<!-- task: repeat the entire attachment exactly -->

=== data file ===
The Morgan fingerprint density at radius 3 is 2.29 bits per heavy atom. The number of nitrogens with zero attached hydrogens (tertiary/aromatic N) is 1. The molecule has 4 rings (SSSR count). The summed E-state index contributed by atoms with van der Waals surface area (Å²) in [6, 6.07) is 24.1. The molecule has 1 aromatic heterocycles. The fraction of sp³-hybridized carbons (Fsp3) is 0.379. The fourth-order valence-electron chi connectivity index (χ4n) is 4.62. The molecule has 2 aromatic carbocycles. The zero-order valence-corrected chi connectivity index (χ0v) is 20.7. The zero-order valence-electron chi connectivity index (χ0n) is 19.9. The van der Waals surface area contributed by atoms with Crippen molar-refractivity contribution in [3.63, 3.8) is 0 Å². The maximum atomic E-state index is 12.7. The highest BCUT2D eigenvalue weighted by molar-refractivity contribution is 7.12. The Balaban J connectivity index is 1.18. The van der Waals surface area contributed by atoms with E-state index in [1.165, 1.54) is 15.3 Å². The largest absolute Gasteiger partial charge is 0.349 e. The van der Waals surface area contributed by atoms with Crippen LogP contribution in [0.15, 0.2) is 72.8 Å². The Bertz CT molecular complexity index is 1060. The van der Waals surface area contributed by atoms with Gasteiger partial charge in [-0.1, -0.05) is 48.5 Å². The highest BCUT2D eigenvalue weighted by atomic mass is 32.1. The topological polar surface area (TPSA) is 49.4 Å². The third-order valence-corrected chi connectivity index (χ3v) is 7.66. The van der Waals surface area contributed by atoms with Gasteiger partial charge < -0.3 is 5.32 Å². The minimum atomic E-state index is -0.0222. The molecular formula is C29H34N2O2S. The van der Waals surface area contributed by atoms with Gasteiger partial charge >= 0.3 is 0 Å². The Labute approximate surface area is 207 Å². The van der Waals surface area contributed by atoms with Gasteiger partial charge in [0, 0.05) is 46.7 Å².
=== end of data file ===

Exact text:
The Morgan fingerprint density at radius 3 is 2.29 bits per heavy atom. The number of nitrogens with zero attached hydrogens (tertiary/aromatic N) is 1. The molecule has 4 rings (SSSR count). The summed E-state index contributed by atoms with van der Waals surface area (Å²) in [6, 6.07) is 24.1. The molecule has 1 aromatic heterocycles. The fraction of sp³-hybridized carbons (Fsp3) is 0.379. The fourth-order valence-electron chi connectivity index (χ4n) is 4.62. The molecule has 2 aromatic carbocycles. The zero-order valence-corrected chi connectivity index (χ0v) is 20.7. The zero-order valence-electron chi connectivity index (χ0n) is 19.9. The van der Waals surface area contributed by atoms with Crippen molar-refractivity contribution in [3.63, 3.8) is 0 Å². The maximum atomic E-state index is 12.7. The highest BCUT2D eigenvalue weighted by molar-refractivity contribution is 7.12. The Balaban J connectivity index is 1.18. The van der Waals surface area contributed by atoms with E-state index in [1.165, 1.54) is 15.3 Å². The largest absolute Gasteiger partial charge is 0.349 e. The van der Waals surface area contributed by atoms with Crippen LogP contribution in [0.15, 0.2) is 72.8 Å². The Bertz CT molecular complexity index is 1060. The van der Waals surface area contributed by atoms with Gasteiger partial charge in [-0.1, -0.05) is 48.5 Å². The highest BCUT2D eigenvalue weighted by atomic mass is 32.1. The topological polar surface area (TPSA) is 49.4 Å². The third-order valence-corrected chi connectivity index (χ3v) is 7.66. The van der Waals surface area contributed by atoms with Gasteiger partial charge < -0.3 is 5.32 Å². The minimum atomic E-state index is -0.0222. The molecular formula is C29H34N2O2S. The van der Waals surface area contributed by atoms with Gasteiger partial charge >= 0.3 is 0 Å². The Labute approximate surface area is 207 Å². The van der Waals surface area contributed by atoms with Gasteiger partial charge in [0, 0.05) is 46.7 Å².